• Chorus

    Students entering the fourth and fifth grade are invited to participate in the school chorus.

    Singers learn techniques such as breathing, posture, confidence, music theory, the importance of teamwork, and the art of performance. Choral members learn to appreciate music from around the world; while building a repertoire of “hidden treasures.”

    Music Helps To……

    • Foster the acquisition of language
    • Evoke movement to a steady beat and/as a means of expression
    • Encourage physical coordination
    • Bridges the arts and academics
    • Foster cooperative learning
    • Develop listening skills
    • Encourage physical coordination
    • Promote confidence
    • Enhance Self esteem
    • Encourage positive family interaction
    • Foster positive and productive social interaction
    • Engage students in gross and fine motor skills
    • Encourage problem solving skills

    Instrumental Music: Mr. Mark Dillon- Band/Strings Teacher

    Instrumental music instruction is offered to students entering the third through fifth grade. students attend class for thirty minutes, twice a week during the regular school day. While music instruction is offered at no cost to you, you must provide your child with his/her own instrument and book. 

    Trying to decide which instrument is best for  your musician? Try watching the "Strings Introduction" and "Band Introduction" to help you out!   (Videos might take a minute to load)

         Here are some considerations for you to discuss with your child:

    • Regular home practice
    • Regular lesson attendance
    • Some weekend and evening activities such as concerts, are extensions of classroom instruction and student participation is expected
    • Students who have a successful beginning are expected to continue throughout the year.

         Band and string classes begin in September and carry on until the end of the year. Enrollment information will be given to your child the first week of school.

    Fun Fingering Practice!

    There are several websites that offer previous instrumental students a way to practice fingerings for their notes and get immediate feedback through a "game" type of interface.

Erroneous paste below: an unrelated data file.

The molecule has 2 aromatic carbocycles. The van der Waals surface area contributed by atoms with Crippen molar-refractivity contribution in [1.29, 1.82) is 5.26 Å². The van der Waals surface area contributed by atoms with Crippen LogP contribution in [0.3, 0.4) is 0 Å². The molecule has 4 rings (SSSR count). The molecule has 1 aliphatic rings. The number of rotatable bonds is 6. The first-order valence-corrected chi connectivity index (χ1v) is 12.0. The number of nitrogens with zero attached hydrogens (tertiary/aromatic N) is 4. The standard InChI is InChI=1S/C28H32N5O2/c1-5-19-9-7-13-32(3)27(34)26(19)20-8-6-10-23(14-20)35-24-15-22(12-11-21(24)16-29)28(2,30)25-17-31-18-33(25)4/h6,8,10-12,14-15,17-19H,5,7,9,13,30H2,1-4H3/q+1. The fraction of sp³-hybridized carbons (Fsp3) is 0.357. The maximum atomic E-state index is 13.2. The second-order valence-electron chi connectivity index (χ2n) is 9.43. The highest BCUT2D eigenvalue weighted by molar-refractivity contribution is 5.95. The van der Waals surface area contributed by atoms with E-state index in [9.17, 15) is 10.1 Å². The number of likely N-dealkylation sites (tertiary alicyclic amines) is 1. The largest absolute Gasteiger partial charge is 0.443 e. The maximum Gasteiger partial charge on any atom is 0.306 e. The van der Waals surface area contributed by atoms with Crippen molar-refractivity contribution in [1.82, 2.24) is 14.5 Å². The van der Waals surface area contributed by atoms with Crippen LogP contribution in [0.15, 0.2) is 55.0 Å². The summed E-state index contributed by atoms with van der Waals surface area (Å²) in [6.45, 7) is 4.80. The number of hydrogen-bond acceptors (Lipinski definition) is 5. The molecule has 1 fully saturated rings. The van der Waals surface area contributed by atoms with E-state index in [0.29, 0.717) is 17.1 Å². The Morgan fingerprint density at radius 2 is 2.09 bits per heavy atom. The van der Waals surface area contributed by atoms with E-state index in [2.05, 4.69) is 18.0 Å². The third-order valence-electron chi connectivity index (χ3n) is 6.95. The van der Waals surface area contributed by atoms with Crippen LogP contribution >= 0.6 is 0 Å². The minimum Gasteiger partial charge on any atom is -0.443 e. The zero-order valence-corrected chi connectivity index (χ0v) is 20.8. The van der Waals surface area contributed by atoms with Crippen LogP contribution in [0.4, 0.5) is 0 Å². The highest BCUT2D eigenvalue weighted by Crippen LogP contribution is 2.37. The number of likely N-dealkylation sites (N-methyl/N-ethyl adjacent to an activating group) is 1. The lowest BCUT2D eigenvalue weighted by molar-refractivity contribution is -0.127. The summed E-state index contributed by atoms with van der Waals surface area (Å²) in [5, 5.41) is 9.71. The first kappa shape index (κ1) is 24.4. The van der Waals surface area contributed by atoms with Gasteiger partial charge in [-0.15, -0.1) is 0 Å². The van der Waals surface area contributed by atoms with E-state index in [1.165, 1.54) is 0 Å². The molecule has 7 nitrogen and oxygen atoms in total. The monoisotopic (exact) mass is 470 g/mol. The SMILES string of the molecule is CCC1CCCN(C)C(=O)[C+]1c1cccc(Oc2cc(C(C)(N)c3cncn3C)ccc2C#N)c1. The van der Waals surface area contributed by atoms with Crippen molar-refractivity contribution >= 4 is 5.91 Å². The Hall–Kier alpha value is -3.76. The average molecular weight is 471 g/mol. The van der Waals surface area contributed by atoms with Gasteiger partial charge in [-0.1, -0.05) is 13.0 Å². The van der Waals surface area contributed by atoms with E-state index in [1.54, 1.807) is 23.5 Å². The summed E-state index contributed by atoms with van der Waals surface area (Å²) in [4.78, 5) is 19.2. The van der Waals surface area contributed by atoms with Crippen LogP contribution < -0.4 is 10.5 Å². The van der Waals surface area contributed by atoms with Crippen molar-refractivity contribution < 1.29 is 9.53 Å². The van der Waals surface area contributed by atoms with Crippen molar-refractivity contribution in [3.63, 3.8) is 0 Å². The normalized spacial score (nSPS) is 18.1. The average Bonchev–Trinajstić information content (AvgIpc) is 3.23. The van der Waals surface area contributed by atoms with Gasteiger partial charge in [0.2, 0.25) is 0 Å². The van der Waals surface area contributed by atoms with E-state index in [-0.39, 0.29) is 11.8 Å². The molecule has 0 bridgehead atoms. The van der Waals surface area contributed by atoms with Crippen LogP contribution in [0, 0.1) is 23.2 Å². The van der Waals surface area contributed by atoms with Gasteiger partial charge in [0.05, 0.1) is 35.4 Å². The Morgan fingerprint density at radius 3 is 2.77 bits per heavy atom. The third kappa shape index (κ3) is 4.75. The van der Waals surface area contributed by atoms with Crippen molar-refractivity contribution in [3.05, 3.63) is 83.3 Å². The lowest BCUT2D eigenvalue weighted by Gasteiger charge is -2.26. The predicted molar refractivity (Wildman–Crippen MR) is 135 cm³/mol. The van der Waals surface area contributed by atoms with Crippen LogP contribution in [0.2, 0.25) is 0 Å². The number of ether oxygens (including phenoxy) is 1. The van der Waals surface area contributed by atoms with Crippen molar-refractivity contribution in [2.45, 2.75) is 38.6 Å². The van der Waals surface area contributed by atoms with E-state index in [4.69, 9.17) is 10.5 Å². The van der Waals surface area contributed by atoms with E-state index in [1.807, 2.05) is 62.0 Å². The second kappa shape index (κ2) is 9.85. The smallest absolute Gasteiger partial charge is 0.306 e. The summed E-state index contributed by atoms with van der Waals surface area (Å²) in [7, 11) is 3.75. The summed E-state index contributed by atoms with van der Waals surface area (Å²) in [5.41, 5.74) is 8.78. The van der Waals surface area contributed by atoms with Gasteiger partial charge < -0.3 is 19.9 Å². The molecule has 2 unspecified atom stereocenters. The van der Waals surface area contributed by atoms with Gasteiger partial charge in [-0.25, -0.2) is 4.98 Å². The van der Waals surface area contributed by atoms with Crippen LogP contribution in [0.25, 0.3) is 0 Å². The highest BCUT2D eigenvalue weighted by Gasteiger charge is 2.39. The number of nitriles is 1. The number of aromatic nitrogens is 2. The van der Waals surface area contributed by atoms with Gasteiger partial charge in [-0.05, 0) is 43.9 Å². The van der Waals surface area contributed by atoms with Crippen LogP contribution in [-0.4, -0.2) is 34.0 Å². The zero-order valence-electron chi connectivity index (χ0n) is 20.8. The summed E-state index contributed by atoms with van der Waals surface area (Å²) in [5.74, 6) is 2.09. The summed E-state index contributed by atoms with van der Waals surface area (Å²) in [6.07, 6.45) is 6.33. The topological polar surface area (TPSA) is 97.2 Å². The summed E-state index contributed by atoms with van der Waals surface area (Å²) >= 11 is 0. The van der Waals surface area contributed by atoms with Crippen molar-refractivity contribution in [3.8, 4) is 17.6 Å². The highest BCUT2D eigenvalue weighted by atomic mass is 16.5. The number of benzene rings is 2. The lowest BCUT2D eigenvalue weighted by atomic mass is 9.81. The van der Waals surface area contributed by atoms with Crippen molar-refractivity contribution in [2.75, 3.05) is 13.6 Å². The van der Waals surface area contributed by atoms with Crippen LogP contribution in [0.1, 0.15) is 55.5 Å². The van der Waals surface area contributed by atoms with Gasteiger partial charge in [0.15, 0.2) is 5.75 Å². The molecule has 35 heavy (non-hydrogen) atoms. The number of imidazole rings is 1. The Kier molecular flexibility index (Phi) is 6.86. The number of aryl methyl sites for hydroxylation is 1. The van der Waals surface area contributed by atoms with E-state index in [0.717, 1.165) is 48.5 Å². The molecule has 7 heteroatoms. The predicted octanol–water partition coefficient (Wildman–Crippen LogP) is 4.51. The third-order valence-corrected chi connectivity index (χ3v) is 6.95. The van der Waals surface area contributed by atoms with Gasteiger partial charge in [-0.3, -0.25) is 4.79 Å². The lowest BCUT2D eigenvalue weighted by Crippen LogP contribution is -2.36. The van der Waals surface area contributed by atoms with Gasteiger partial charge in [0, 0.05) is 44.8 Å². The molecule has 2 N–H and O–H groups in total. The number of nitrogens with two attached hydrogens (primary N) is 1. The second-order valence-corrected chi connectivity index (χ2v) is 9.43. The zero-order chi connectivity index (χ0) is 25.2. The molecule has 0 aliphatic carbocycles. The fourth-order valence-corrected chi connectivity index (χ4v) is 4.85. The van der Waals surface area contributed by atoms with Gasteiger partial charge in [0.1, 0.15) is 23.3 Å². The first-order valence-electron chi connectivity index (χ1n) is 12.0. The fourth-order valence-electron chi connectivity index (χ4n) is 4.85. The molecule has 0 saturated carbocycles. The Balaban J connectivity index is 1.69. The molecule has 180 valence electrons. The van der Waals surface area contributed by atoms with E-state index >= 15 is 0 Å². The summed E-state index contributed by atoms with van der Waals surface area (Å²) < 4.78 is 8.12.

Flutes go to: www.flutetrainer.com Look for hints if a note comes up that you do not know yet.

    Clarinets try: www.clarinettrainer.com Look for hints if a note comes up that you do not know yet.

    Saxophones check out: http://www.saxtrainer.musickramer.com/  Beginners work up to level 3, advanced up to level 4.

    All brass students go to: http://classic.musictheory.net/86  Click on "Set Instrument" and choose yours. Then click on "Set Instrument" again and go! If a note comes up that you do not know yet, click on "New Note."

    Percussion students can use http://www.musictheory.net/exercises/keyboard-reverse/yktywyyb A piano keyboard is like a set of bells. There is still a top row and bottom row. See how well you can do!

    Strings Check out: http://www.emusictheory.com/practice.html You DO NOT need to log in. Just click on your instrument from the list halfway down the page. Click on the "D Major" button. Read the instructions and have fun!


    School Counseling: Ms. Renee Jefferson-School Counselor

    The mission of the elementary guidance program is to promote and facilitate academic success; career awareness; and personal - social development for all students.

    The guidance program is proactive and developmental in nature. Counselors in the elementary schools begin by teaching about feelings in Kindergarten and work up to other social skills such as communication and conflict - resolution.

    The objectives of the elementary guidance program are to assist students in developing:

    • Academic and study skills, such as: listening and paying attention, organization, relaxation techniques, and test-taking strategies
    • An awareness of the world of work and how it relates to school
    • Social Skills, such as: effective communication, conflict-resolution, and manners
    • Personal Skills, such as positive self-concept, successful coping behaviors, and decision-making